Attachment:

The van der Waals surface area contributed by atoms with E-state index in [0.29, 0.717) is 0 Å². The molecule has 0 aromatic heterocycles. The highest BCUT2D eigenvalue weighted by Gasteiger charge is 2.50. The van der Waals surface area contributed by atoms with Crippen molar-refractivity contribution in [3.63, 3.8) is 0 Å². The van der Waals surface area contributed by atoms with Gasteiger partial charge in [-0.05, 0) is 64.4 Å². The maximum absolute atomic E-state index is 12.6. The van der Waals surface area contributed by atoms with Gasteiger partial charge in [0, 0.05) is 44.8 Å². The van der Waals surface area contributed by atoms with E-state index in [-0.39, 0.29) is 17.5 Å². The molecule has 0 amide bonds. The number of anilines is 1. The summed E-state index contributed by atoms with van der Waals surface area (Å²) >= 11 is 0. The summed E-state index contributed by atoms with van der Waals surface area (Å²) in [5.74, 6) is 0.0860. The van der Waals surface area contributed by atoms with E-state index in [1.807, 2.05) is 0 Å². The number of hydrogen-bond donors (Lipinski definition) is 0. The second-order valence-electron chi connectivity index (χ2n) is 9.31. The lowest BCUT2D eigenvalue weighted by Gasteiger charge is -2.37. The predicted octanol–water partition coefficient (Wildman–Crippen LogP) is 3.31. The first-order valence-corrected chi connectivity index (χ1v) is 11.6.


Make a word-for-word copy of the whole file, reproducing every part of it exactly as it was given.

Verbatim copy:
The van der Waals surface area contributed by atoms with E-state index in [0.29, 0.717) is 0 Å². The molecule has 0 aromatic heterocycles. The highest BCUT2D eigenvalue weighted by Gasteiger charge is 2.50. The van der Waals surface area contributed by atoms with Crippen molar-refractivity contribution in [3.63, 3.8) is 0 Å². The van der Waals surface area contributed by atoms with Gasteiger partial charge in [-0.05, 0) is 64.4 Å². The maximum absolute atomic E-state index is 12.6. The van der Waals surface area contributed by atoms with Gasteiger partial charge in [0, 0.05) is 44.8 Å². The van der Waals surface area contributed by atoms with E-state index in [-0.39, 0.29) is 17.5 Å². The molecule has 0 amide bonds. The number of anilines is 1. The summed E-state index contributed by atoms with van der Waals surface area (Å²) >= 11 is 0. The summed E-state index contributed by atoms with van der Waals surface area (Å²) in [5.74, 6) is 0.0860. The van der Waals surface area contributed by atoms with E-state index in [1.807, 2.05) is 0 Å². The number of hydrogen-bond donors (Lipinski definition) is 0. The second-order valence-electron chi connectivity index (χ2n) is 9.31. The lowest BCUT2D eigenvalue weighted by Gasteiger charge is -2.37. The predicted octanol–water partition coefficient (Wildman–Crippen LogP) is 3.31. The first-order valence-corrected chi connectivity index (χ1v) is 11.6.